The Tivoli rose to prominence in the roaring 20s. According to a newspaper account, "it opened in a whirl of dancing, a kaleidoscope blaze of color, and a musical festival of barbaric jazz."
Today, the Tivoli is a shell of its former self. The grande dame is rotting away.
Gulf Coast Investments believes it can be saved. The development group has a contract to buy the six-and-a-half acre Tivoli property, restore it, and reopen it as a boutique hotel. Surrounding the exterior of the hotel would be two condominium towers. But developers say that can only happen if they can move the Biloxi Yacht Club.
That's where the Secretary of State gets involved in this story.
The investment group thinks it can recapture history by building a new yacht club at its original location over the water. So for the past three months, developers have been negotiating with the Secretary of State. The problem, they say, is Eric Clark's office doesn't favor buildings over the Mississippi Sound. A Clark spokesman wouldn't elaborate on the negotiations.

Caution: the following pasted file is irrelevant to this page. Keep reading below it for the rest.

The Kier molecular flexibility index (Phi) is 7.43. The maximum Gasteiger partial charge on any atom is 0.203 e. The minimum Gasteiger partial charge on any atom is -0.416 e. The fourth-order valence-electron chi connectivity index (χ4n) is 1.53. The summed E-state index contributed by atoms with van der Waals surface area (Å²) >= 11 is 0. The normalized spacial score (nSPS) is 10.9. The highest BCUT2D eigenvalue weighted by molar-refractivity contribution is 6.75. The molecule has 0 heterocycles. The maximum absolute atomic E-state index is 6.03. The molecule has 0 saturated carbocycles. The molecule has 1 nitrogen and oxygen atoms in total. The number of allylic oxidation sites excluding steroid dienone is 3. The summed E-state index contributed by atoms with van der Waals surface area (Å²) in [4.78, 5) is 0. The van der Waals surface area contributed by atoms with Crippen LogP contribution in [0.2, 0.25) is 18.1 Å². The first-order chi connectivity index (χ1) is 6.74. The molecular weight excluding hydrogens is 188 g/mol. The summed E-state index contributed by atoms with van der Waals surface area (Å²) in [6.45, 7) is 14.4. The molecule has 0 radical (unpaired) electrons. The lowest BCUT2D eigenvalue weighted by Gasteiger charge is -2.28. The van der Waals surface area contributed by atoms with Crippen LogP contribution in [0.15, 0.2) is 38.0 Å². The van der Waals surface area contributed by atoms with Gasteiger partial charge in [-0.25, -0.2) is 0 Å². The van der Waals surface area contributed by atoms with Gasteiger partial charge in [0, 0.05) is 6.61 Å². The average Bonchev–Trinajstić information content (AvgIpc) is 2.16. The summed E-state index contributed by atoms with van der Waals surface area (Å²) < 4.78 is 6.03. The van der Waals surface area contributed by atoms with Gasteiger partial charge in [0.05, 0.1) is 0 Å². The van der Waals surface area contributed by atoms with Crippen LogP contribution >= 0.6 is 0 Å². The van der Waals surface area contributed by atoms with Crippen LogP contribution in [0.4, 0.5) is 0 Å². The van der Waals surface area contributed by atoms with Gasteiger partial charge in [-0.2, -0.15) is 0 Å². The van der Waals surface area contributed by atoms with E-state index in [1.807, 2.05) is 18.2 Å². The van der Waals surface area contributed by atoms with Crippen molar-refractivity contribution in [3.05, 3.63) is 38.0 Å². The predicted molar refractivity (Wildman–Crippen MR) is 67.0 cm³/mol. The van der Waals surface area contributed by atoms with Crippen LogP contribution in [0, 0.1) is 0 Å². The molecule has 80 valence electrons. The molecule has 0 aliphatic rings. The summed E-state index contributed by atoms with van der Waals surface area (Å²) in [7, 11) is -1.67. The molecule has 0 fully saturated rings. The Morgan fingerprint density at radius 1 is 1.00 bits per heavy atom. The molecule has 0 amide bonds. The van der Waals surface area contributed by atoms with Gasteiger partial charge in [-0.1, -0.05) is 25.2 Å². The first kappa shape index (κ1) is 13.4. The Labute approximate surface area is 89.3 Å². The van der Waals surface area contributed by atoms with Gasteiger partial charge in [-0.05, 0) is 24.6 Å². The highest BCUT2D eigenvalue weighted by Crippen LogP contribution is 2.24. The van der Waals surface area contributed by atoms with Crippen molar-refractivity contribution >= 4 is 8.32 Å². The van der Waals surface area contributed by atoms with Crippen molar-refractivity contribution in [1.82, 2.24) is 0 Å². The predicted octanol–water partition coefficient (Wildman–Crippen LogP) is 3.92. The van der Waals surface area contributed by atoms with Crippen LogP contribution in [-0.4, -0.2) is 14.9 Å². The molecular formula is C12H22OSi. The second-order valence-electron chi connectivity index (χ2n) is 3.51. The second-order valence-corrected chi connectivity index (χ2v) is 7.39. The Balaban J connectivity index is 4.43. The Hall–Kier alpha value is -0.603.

A representative of Gulf Coast Investments told WLOX News that without moving the yacht club, the Tivoli project could be in serious trouble. And east Biloxi could lose another chance to turn back the hands of time.
In 2003, the Mississippi Heritage Trust called the Tivoli Hotel one of the state's 10 most endangered historic places. Its owner said this was the third time he had a contract to sell the Tivoli. This contract has another eight months left on it before it expires.